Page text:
It says everything about Mason Greenwood’s natural athleticism that, when reminiscing about being crowned the fastest kid in the north over 100metres, he bashfully suggests running was just a hobby.
Five years have passed since he won that prize for clocking 13.2sec for Spenborough Athletics Club near his home city of Bradford. Five years of his talent being the talk of Carrington and St George’s Park.
Manchester United players had been sharing YouTube videos of his academy goals way before he was introduced to the first-team environment. England have been waiting for him to come of age, with coaches enthusing about his two-footedness and the power generated when shooting.
Slowly we are beginning to see more of him and these are the first steps in what is promising to be a long and prosperous career. The 18-year-old made his full debut for England’s Under 21s during the win over Albania on Friday and he is likely to feature against Holland in tonight’s friendly in Doetinchem.
‘It was a different experience in Albania, a good one,’ Greenwood says of operating from the left wing. ‘I like playing different roles — anywhere across that front three — and it was a good night for me. I was a little bit unlucky when I hit the post. You’ve just got to keep your head then and remain focused.’
There is no great rush with Greenwood, which ought to aid his development. It will be small steps for the lad who still holds the Under 11s West Yorkshire record for long jump at 4.72m, set in 2012.
United boss Ole Gunnar Solskjaer has been careful not to rely on someone who only turned 18 six weeks ago, while his national team manager Aidy Boothroyd stresses that he is young even for the Under 21s. But Greenwood is assured as he gives his first interview. He is clearly used to the expectation and thrives on it.
The striker, who averaged a goal a game in United’s academy, says he wants to pick the brains of an idol he has surprisingly never clapped eyes on — Wayne Rooney.
‘It has to be Rooney,’ he says. ‘The Brazilian Ronaldo, too. They’ve always stood out for me and I’ve always looked up to them. Ronaldo was quite a while ago but my dad used to show me clips of him.
‘Rooney is such a great goalscorer and that is what I want to be. You have to have a role model. I’ve never seen him, though. I’ve watched his games and the highlights on YouTube. Hopefully I’ll get to meet him one day.’
You sense that meeting will happen soon enough, particularly given Rooney has moved back to Cheshire ahead of his new chapter with Derby. Marcus Rashford and Jesse Lingard have become sounding boards in the meantime.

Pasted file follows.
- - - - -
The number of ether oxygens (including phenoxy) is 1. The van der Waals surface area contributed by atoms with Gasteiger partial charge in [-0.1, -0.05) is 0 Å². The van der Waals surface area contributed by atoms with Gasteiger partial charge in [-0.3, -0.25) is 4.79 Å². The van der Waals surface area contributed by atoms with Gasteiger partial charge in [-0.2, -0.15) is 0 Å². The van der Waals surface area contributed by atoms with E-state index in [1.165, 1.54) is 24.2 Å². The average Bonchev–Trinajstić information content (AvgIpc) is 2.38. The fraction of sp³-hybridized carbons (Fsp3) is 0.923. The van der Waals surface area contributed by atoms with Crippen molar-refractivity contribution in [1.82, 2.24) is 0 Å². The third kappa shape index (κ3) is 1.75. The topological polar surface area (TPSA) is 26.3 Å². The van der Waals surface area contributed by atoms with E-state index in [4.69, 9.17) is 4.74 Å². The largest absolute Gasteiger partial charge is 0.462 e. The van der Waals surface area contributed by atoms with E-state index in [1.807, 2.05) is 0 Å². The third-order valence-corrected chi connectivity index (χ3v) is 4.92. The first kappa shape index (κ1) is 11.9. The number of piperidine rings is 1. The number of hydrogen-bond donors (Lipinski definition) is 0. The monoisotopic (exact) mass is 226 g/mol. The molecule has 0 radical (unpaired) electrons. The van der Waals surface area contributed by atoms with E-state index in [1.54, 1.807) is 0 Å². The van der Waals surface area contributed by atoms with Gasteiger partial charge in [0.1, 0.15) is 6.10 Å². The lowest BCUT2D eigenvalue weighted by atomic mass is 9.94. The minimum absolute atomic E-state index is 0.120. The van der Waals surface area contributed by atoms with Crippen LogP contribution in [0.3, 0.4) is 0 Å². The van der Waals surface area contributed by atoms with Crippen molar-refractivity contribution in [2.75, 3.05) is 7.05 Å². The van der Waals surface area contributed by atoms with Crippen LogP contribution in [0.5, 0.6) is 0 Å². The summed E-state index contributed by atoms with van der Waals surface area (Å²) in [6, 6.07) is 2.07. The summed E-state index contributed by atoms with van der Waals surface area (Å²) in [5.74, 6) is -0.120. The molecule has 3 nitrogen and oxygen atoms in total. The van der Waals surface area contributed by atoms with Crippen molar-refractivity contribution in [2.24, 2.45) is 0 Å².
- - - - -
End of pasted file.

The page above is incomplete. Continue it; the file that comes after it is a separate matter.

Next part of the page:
With England, it is Phil Foden of rivals Manchester City. The pair room together and have formed a bond. Greenwood reveals Foden, only a year his senior, has played the big brother role. They do not socialise but the friendship has blossomed on international duty.
‘Phil was one of the youngest at the Euros last year, so he’s been in my position and that really does help me,’ Greenwood says. ‘Phil’s just told me to grab the chance if I get it, do the best I can.’
Rashford is another one for Greenwood to study. Now 22, he was in the same boat as Greenwood not so long ago. However, whereas Rashford was thrown in and kept in by Louis van Gaal at United, Greenwood is being allowed to feel his way under Solskjaer. ‘The manager is a really nice person,’ Greenwood says with emphasis. ‘Obviously he was a great goalscorer at United and I know about him, I’ve watched him. He’s a great manager in my eyes. I’ve got so many role models around me and Marcus is another one. I just want to follow in his footsteps.’
Greenwood has enough raw talent to give him a chance. There is finessing to be done, extra sessions with Solskjaer and England, but the tools are there. He is equally adept with either foot, although superstition dictates penalties are always taken with his right after a miss with his left against Manchester City in 2014.
Boothroyd said: ‘Sometimes you look at Mason and think, “OK, what are you going to do”, and then he does a bit of brilliance out of nothing.
‘Unpredictability is a good word to sum him up. He’s got such power.’
A first goal for the Under 21s cannot be far away for a player who has already scored three times for United this season. But there is recognition that his progress will be a marathon, not one of those 100m races in which he excels.
The sprinting stories have even grown over time. There was a suggestion by one of Greenwood’s old coaches that he turned up and coasted to a 100m win without the need of a stretch beforehand.
‘I prepared for the race,’ he grins. ‘Any spare weekends I used to do a bit. My sister Ashton used to do a lot of running, too. Obviously football took over.’